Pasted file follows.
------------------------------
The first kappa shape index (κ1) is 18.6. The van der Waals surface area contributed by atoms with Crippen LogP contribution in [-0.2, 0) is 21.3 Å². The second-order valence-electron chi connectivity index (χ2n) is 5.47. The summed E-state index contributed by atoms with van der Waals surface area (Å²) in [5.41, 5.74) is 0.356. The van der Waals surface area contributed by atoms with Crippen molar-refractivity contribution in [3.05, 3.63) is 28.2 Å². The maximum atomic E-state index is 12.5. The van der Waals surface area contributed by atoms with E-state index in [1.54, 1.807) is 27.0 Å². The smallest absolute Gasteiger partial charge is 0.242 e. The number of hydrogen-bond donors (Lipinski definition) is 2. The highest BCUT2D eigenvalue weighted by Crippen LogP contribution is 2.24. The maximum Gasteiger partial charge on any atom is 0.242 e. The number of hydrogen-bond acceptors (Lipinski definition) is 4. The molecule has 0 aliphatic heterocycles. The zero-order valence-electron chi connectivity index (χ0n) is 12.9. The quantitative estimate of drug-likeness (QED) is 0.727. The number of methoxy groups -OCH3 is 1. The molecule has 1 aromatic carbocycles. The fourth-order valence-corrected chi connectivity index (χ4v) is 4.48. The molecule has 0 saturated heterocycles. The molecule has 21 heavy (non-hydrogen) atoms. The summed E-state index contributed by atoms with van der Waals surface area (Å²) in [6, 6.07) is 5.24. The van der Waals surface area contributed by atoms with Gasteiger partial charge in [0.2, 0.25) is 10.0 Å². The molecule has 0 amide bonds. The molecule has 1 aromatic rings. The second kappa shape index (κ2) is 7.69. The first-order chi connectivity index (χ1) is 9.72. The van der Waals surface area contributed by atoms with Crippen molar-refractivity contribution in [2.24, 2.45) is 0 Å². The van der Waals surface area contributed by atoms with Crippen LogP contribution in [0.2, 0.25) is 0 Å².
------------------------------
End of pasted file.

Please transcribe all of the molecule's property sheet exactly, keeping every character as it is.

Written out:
The first kappa shape index (κ1) is 18.6. The van der Waals surface area contributed by atoms with Crippen LogP contribution in [-0.2, 0) is 21.3 Å². The second-order valence-electron chi connectivity index (χ2n) is 5.47. The summed E-state index contributed by atoms with van der Waals surface area (Å²) in [5.41, 5.74) is 0.356. The van der Waals surface area contributed by atoms with Crippen molar-refractivity contribution in [3.05, 3.63) is 28.2 Å². The maximum atomic E-state index is 12.5. The van der Waals surface area contributed by atoms with E-state index in [1.54, 1.807) is 27.0 Å². The smallest absolute Gasteiger partial charge is 0.242 e. The number of hydrogen-bond donors (Lipinski definition) is 2. The highest BCUT2D eigenvalue weighted by Crippen LogP contribution is 2.24. The maximum Gasteiger partial charge on any atom is 0.242 e. The number of hydrogen-bond acceptors (Lipinski definition) is 4. The molecule has 0 aliphatic heterocycles. The zero-order valence-electron chi connectivity index (χ0n) is 12.9. The quantitative estimate of drug-likeness (QED) is 0.727. The number of methoxy groups -OCH3 is 1. The molecule has 1 aromatic carbocycles. The fourth-order valence-corrected chi connectivity index (χ4v) is 4.48. The molecule has 0 saturated heterocycles. The molecule has 21 heavy (non-hydrogen) atoms. The summed E-state index contributed by atoms with van der Waals surface area (Å²) in [6, 6.07) is 5.24. The van der Waals surface area contributed by atoms with Gasteiger partial charge in [0.2, 0.25) is 10.0 Å². The molecule has 0 amide bonds. The molecule has 1 aromatic rings. The second kappa shape index (κ2) is 7.69. The first-order chi connectivity index (χ1) is 9.72. The van der Waals surface area contributed by atoms with Crippen molar-refractivity contribution in [2.24, 2.45) is 0 Å². The van der Waals surface area contributed by atoms with Crippen LogP contribution in [0.2, 0.25) is 0 Å².